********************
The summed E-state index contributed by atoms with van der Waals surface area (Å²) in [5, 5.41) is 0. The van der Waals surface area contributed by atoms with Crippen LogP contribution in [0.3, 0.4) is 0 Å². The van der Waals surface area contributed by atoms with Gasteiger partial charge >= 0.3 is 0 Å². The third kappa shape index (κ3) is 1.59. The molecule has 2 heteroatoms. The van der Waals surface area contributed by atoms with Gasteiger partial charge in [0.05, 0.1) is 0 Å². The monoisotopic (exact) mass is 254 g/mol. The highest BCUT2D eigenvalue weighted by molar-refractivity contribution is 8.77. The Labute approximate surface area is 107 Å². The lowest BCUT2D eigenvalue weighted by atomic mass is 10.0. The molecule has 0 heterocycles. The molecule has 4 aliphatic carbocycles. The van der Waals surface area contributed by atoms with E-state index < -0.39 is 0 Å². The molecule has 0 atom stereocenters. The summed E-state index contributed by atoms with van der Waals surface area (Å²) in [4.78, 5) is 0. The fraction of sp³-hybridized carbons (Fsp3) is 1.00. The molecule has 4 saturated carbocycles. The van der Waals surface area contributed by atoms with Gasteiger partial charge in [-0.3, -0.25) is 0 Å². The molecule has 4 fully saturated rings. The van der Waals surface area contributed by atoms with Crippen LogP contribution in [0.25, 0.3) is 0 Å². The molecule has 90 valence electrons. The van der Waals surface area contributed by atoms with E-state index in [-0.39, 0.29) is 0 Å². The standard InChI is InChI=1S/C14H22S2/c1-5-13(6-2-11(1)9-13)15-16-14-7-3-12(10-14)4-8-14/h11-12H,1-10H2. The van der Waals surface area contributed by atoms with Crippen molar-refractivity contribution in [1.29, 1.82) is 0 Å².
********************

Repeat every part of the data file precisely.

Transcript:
The summed E-state index contributed by atoms with van der Waals surface area (Å²) in [5, 5.41) is 0. The van der Waals surface area contributed by atoms with Crippen LogP contribution in [0.3, 0.4) is 0 Å². The van der Waals surface area contributed by atoms with Gasteiger partial charge >= 0.3 is 0 Å². The third kappa shape index (κ3) is 1.59. The molecule has 2 heteroatoms. The van der Waals surface area contributed by atoms with Gasteiger partial charge in [0.05, 0.1) is 0 Å². The monoisotopic (exact) mass is 254 g/mol. The highest BCUT2D eigenvalue weighted by molar-refractivity contribution is 8.77. The Labute approximate surface area is 107 Å². The lowest BCUT2D eigenvalue weighted by atomic mass is 10.0. The molecule has 0 heterocycles. The molecule has 4 aliphatic carbocycles. The van der Waals surface area contributed by atoms with E-state index < -0.39 is 0 Å². The molecule has 0 atom stereocenters. The summed E-state index contributed by atoms with van der Waals surface area (Å²) in [4.78, 5) is 0. The fraction of sp³-hybridized carbons (Fsp3) is 1.00. The molecule has 4 saturated carbocycles. The van der Waals surface area contributed by atoms with Gasteiger partial charge in [-0.3, -0.25) is 0 Å². The molecule has 4 fully saturated rings. The van der Waals surface area contributed by atoms with Crippen LogP contribution in [0.25, 0.3) is 0 Å². The molecule has 90 valence electrons. The van der Waals surface area contributed by atoms with E-state index in [-0.39, 0.29) is 0 Å². The standard InChI is InChI=1S/C14H22S2/c1-5-13(6-2-11(1)9-13)15-16-14-7-3-12(10-14)4-8-14/h11-12H,1-10H2. The van der Waals surface area contributed by atoms with Crippen molar-refractivity contribution in [1.29, 1.82) is 0 Å².